After high school, I became a college student at a Texas university that was not Texas A&M. I did not travel to A&M for any academic reason, before I earned my degree. Nor did I ever travel to A&M for any sports reason (but you’ve already figured this out, right?)
After I earned my bachelor’s degree, I never traveled to Texas A&M for any reason—academic, athletic, or business-related.
You guys note a trend?
My latest book, What You Want Most: Magically Given, is a variation on the three-wishes genie story. In What You Want Most, my hero Brian lives in Texas, then he becomes a college student, then he majors in meteorology (the science of weather). A little Google-fu told me that the best meteorology undergraduate-degree program in Texas is at A&M—so voila, Brian drives off to Aggieland to pursue his B.S. in Meteorology.
This plot turn meant that I, as Brian’s author, had to learn a lot about A&M. Fortunately, Google made this part of the story-writing be much easier.
Now, I prefer to have my imaginary people live in imaginary places; this way I can “build” their hometown the way I want. If I want to write about Marvin Harper’s hometown of New Paris, “There was a gold mine just outside of town, so all the streets in the town were paved with gold,” I can do that. Whereas if I write such a thing about Lincoln, Nebraska (because I did not do enough research), a reader who lives in Lincoln will chew me out via email. And deservedly so. To prevent errors that Google-searching doesn’t catch, I need to see a real place for myself if I write about that place.
But there are obvious limits to the rule of “When writing about a real place, see it for yourself.” In “Kristin Tells (Almost) All,” the main character became a student at Smith College in Northampton, Massachusetts. Well, I live in Texas, and traveling all the way to Northampton, MA just so I could eyeball places that I had written about, was not a worthwhile expense.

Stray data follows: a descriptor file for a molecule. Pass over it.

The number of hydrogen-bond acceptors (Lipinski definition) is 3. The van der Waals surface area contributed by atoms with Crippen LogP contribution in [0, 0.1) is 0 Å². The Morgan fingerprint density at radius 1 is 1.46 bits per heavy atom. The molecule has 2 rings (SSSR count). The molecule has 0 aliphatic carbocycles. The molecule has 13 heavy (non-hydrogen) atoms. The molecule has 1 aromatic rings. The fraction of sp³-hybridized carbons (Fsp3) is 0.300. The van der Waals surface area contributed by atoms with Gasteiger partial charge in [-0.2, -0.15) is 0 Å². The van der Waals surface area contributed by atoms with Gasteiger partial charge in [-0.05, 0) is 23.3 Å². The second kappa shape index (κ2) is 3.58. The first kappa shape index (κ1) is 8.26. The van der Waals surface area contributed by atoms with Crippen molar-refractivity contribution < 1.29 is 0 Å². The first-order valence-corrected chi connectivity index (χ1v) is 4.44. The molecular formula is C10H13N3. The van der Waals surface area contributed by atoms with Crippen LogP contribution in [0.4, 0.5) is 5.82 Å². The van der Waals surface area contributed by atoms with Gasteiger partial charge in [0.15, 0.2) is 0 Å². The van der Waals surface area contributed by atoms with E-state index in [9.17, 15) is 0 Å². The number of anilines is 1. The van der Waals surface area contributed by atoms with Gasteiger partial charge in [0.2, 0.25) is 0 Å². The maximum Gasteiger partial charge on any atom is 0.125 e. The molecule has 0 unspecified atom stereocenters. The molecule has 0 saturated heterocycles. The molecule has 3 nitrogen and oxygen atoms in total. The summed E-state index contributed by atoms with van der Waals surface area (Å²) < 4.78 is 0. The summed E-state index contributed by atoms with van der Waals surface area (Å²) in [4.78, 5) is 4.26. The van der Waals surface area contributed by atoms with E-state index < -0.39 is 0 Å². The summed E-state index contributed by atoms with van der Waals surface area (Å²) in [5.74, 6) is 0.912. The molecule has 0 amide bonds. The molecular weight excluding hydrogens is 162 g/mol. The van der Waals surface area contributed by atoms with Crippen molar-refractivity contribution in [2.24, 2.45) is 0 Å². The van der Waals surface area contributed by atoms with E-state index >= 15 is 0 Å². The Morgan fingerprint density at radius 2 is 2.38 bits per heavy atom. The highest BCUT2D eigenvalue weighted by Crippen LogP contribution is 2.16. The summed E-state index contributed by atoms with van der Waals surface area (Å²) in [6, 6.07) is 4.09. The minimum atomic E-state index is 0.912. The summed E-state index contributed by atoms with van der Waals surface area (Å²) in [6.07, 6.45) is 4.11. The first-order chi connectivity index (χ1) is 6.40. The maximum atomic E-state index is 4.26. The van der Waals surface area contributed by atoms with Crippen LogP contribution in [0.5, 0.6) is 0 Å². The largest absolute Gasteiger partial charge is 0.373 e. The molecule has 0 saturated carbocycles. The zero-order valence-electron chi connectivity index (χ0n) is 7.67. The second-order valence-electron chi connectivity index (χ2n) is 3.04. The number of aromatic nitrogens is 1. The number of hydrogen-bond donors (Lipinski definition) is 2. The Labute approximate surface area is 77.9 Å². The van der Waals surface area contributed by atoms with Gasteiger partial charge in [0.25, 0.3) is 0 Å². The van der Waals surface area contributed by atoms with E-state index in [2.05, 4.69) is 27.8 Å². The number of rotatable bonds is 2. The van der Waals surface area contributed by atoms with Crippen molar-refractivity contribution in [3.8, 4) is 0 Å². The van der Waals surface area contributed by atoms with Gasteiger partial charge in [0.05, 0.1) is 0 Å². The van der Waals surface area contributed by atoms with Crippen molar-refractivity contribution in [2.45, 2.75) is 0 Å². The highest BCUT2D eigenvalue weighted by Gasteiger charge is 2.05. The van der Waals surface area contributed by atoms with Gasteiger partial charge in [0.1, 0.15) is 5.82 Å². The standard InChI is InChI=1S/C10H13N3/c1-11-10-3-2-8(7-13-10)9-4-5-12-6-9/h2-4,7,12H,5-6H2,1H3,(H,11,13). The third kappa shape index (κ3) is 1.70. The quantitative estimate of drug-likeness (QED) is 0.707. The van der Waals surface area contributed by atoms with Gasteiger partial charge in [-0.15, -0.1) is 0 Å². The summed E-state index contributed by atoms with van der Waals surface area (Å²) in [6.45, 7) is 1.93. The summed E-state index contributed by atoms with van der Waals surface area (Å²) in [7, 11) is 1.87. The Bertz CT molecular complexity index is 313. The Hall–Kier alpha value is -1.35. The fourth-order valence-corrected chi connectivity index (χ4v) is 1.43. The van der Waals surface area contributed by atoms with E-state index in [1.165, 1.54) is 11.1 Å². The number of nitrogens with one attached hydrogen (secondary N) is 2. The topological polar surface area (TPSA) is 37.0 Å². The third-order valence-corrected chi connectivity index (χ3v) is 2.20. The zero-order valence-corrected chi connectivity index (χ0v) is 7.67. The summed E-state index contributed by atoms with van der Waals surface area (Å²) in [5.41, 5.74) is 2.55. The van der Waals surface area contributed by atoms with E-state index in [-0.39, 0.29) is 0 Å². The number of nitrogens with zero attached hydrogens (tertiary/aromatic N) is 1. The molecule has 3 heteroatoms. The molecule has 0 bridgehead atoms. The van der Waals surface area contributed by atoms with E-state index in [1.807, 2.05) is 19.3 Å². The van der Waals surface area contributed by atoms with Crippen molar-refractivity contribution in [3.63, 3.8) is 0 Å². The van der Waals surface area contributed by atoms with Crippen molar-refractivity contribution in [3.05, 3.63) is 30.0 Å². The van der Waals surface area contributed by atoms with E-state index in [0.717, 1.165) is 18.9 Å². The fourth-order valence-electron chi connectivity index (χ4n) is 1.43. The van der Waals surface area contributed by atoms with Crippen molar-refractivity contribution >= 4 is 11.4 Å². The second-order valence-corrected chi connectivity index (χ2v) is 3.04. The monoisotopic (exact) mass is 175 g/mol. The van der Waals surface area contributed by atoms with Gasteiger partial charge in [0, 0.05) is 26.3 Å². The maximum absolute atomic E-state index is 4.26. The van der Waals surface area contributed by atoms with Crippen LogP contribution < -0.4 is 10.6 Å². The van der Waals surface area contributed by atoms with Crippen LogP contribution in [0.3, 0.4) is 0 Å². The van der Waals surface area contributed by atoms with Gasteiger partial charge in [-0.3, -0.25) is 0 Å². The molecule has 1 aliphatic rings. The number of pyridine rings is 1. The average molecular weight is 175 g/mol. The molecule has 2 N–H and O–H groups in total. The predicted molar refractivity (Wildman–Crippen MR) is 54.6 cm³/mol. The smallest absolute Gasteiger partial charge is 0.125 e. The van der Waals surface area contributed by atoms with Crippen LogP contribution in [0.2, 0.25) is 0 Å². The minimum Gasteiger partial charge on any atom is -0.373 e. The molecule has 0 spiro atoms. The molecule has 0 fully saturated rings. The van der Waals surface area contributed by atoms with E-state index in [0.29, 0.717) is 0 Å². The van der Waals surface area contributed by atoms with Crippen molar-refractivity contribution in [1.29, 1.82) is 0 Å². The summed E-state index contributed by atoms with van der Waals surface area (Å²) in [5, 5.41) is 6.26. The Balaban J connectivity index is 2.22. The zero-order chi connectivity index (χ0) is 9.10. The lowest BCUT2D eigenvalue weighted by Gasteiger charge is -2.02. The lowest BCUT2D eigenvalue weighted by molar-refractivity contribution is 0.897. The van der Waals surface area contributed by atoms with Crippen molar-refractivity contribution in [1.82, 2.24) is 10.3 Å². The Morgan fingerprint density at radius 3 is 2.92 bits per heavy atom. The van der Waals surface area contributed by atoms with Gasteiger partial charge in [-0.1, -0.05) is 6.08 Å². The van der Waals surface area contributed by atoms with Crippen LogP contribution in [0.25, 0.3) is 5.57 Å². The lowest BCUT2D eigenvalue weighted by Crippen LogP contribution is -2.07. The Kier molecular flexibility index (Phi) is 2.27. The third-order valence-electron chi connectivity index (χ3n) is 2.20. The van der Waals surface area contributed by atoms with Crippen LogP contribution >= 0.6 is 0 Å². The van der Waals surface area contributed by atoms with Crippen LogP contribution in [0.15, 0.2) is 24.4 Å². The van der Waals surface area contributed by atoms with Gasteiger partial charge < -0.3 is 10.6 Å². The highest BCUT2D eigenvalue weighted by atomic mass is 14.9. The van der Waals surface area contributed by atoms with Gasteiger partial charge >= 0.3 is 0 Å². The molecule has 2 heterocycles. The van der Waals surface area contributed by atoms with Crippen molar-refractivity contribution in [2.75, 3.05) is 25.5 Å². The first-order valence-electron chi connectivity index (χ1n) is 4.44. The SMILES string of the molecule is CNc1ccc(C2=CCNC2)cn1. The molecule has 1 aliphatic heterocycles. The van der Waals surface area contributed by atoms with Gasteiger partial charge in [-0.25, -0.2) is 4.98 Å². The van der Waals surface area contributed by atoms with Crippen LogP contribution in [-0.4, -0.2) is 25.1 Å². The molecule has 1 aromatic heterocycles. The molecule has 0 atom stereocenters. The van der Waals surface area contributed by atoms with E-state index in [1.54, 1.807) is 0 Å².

But now that same logic has bitten me in the rear; because Texas A&M is less than two hundred miles from my house. Yesterday I went to Aggieland itself, with a prepared list of questions. Because I had done so much research off-site, I was able to get all my questions answered in only three-and-a-half hours. I also visited places on the A&M campus that I had written about; the “Century Tree” (which is actually 126 years old, not 100 years old) freaked me out.
Still, nobody imagines the author of male-dominant, mind-control soft-core porn novels making a research trip, but that’s what I did. I think I’ve caught most of my mistakes, BUT—
If you’re a fan of male-dominant, mind-control soft-core porn, and—
You’re a current or former student of Texas A&M University, and—
You catch an error about what I wrote about A&M, after my book comes out, then—
Please let me know. Thanks.
P.S. Don’t ask me my impressions of Texas A&M. I can’t answer this honestly without somebody’s feelings being hurt.